No Cover-Up at Auschwitz!



by Dovid Katz

The following text is the original draft, submitted on 20 January 2015 at the invitation of the London Jewish Chronicle. An edited version (processed with all courtesies to the author) appeared in the JC on 22 January. This version is posted here simply to emphasize the author’s belief that ceremonies at Auschwitz that do not address the current massive campaign by eastern EU states to downgrade and obfuscate the Holocaust are unwittingly part of a cover-up of the very unique historical phenomena they are meant to accurately preservce and pass on. The related issue of whether Russia’s leaders will be invited to the ceremonies has been analyzed in recent pieces by Efraim Zuroff and Pinchos Fridberg.


No Cover-Up at Auschwitz!

The heralded 70th anniversary of the liberation of Auschwitz approaches, amidst a grand oblivion to what is happening before our very eyes to the actual history of the Holocaust. If we fail to speak out about the irksome issues too, the pomp and circumstance ipso facto morph into an unsavoury cover-up.

The moral cancer of “Double Genocide” (the notion that there were “two equal Holocausts – Soviet and Nazi”), enshrined in the 2008 Prague Declaration and promoted by a Lithuanian-government sponsored “red-brown commission” continues to write the Holocaust out of history (without denying a single death). Some EU countries have even passed laws effectively criminalizing opposing views, among them Hungary and Lithuania in 2010 and Latvia in 2014. It is all sugared over with investment in “Jewish” and “Yiddish” events attractive to some Western Jewish academics and community leaders addicted to honors, funding and junkets in the vast new “Eastern European playground.

Frighteningly, the bogus narrative has been proliferated westward, usually as a “small political price” for East Europe’s “hating the Russians properly.” Let there be no mistake: the horrendous crimes of Stalinism, and the contemptible policies of today’s Putinism need to be exposed and countered, respectively, but not by obfuscating and downgrading the Holocaust at the whim of ultranationalist elites and their often blood-racialist, anti-Semitic base.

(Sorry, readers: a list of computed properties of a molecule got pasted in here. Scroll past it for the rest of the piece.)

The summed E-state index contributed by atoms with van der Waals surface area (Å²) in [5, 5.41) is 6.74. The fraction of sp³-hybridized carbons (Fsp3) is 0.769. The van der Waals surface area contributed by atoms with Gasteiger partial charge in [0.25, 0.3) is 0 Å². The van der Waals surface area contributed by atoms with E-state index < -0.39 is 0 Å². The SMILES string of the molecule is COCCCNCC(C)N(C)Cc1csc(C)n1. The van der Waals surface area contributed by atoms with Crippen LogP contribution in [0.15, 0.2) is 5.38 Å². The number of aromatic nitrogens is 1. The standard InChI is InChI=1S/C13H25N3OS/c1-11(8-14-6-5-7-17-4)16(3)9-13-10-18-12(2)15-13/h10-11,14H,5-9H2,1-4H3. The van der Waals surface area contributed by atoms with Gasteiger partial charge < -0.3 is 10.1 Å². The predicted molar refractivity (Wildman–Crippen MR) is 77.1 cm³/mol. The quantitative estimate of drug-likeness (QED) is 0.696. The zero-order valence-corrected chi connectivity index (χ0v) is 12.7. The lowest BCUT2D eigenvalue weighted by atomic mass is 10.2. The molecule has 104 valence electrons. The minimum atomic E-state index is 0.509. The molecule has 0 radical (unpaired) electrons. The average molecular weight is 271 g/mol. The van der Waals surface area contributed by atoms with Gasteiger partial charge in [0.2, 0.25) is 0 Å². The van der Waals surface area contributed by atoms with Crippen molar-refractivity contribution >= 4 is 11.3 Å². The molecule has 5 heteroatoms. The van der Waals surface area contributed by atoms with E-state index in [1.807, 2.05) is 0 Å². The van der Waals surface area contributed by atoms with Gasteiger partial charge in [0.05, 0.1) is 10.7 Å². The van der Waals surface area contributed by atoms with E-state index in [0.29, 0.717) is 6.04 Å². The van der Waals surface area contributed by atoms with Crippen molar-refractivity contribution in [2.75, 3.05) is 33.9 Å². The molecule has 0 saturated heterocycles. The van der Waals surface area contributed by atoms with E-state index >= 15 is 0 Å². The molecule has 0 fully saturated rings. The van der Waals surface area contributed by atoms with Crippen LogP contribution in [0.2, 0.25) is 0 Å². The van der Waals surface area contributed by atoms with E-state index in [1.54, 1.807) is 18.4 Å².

In May of 2014, Baltic ultra-nationalists snuck into the US Congress a resolution calling for a new mix-and-match memorial day (Aug 23rd) for Soviet and Nazi victims jumbled together, which would inevitably lead to the demise of Holocaust Remembrance Day. In the UK, the Cameron government failed to reply to a dying UK Holocaust survivor who asked that his government politely critique Latvia’s annual homage to its Hitlerist Waffen SS forces. Nearly all the West’s generally robust media have given a free pass to the “mainstream” Poroshenko government in Ukraine to declare a national holiday glorifying that country’s most vicious Holocaust collaborator, Stepan Bandera, while employing militias that flaunt swastikas.

And yes, Auschwitz was liberated by the Soviet Army, whose magnificent bravery and vast sacrifices crushed Hitler’s eastern armies and (belatedly) halted the Holocaust on its ground zero. Three years of Soviet resistance paved the way for D-Day and the Anglo-American invasion of Normandy. For most trapped Jews, rescue by the Soviets (whether by early flight eastward, by joining the partisans in the forests, or hiding with righteous gentiles until liberation by the Red Army) was the one slim hope of survival. The grand Anglo-American-Soviet alliance that brought down Hitler’s domination of Europe, and ended the Holocaust, is one of the most significant victories of Western civilization.

Dovid Katz, editor of, is based in Vilnius, Lithuania. He is co-author of the Seventy Years Declaration, which counters the Prague Declaration. 


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